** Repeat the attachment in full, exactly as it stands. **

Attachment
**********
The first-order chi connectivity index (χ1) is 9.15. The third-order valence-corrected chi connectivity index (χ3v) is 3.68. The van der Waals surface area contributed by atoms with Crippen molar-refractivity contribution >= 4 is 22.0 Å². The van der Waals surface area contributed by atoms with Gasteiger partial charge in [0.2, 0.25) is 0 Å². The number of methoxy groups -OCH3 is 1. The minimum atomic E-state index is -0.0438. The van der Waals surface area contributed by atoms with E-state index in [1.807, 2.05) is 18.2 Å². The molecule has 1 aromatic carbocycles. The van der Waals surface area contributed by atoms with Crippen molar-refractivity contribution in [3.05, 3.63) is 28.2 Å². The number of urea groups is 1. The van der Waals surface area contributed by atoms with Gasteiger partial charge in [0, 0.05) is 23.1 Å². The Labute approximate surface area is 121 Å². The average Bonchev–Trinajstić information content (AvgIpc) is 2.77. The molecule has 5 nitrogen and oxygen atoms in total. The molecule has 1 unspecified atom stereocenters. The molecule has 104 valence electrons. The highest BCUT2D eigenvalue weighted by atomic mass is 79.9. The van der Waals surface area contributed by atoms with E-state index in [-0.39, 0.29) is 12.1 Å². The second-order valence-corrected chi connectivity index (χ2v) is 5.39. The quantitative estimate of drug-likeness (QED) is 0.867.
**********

The first-order chi connectivity index (χ1) is 9.15. The third-order valence-corrected chi connectivity index (χ3v) is 3.68. The van der Waals surface area contributed by atoms with Crippen molar-refractivity contribution >= 4 is 22.0 Å². The van der Waals surface area contributed by atoms with Gasteiger partial charge in [0.2, 0.25) is 0 Å². The number of methoxy groups -OCH3 is 1. The minimum atomic E-state index is -0.0438. The van der Waals surface area contributed by atoms with E-state index in [1.807, 2.05) is 18.2 Å². The molecule has 1 aromatic carbocycles. The van der Waals surface area contributed by atoms with Crippen molar-refractivity contribution in [3.05, 3.63) is 28.2 Å². The number of urea groups is 1. The van der Waals surface area contributed by atoms with Gasteiger partial charge in [0, 0.05) is 23.1 Å². The Labute approximate surface area is 121 Å². The average Bonchev–Trinajstić information content (AvgIpc) is 2.77. The molecule has 5 nitrogen and oxygen atoms in total. The molecule has 1 unspecified atom stereocenters. The molecule has 104 valence electrons. The highest BCUT2D eigenvalue weighted by atomic mass is 79.9. The van der Waals surface area contributed by atoms with E-state index in [-0.39, 0.29) is 12.1 Å². The second-order valence-corrected chi connectivity index (χ2v) is 5.39. The quantitative estimate of drug-likeness (QED) is 0.867.